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'Congestion Everyone's Problem

Toronto Bureau Chief
Friday, August 18, 2000

The federal government must play a role in commuter and urban transit to help Canada’s major cities such as Toronto solve their gridlock problems, federal Transport Minister David Collenette declared yesterday.

But the minister’s strong views, which he concedes are not shared by all his cabinet colleagues, carry no assurance that the cheque is in the mail from Ottawa.

“Congestion is our problem,” said Mr. Collenette, citing the negative effects of gridlock on productivity, trade and air quality. “All these things have an impact on federal policy,” he said. “So we can’t say it’s somebody else’s business.”

While the constitution gives the provinces authority on matters relating to local government, Mr. Collenette said that Ottawa cannot shrug off urban problems.

“We have to have an urban strategy as a national government,” he said. “People are demanding it of us. But it doesn’t mean you get in fights with the provinces.”

Congestion should be a federal concern, he argued, because Canada has become a highly urbanized country over the last 20 years and the nature of commuting has changed.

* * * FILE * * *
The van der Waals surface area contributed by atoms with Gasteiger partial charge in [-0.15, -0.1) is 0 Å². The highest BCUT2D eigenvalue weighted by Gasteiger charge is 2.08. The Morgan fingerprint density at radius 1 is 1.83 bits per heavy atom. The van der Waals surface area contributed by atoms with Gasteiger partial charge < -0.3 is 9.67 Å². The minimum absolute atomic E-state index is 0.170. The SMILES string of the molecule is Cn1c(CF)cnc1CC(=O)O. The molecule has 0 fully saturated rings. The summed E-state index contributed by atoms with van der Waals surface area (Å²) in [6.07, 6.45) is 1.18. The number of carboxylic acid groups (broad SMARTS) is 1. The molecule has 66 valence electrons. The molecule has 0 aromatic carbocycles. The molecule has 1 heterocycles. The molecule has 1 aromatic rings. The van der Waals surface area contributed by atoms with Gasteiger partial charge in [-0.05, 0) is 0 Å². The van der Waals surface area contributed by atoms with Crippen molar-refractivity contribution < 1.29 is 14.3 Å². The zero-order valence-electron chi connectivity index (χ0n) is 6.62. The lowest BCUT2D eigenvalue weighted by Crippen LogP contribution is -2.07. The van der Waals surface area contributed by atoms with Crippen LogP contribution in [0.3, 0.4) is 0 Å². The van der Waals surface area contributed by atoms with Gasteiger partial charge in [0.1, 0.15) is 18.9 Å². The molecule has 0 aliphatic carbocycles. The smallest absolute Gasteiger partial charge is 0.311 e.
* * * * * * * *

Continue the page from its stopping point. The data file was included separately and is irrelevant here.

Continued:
To that end, the minister ordered VIA Rail several months ago to complete a commuter-rail strategy for Montreal and Toronto. He noted that VIA carries an increasing number of commuters into Toronto from communities beyond the reach of GO Transit, which he describes as the “subway system for the GTA.”

But so far, neither Ottawa nor Ontario will share their gas-tax revenues with transit services such as GO.

Instead, both levels of governments have announced infrastructure programs tied to specific projects. Ottawa’s proposed $2.6-billion infrastructure program over five years takes effect next April, with local municipalities expected to submit requests for a variety of big-ticket projects, including transit. While the federal program includes transit projects, the provincial one does not.

That leaves managers like GO Transit’s Gary McNeil frustrated about the future.

“I wouldn’t say I’m even cautiously optimistic,” he said yesterday. “When I see the money, I will say great [but] I am not holding my breath it will be there.”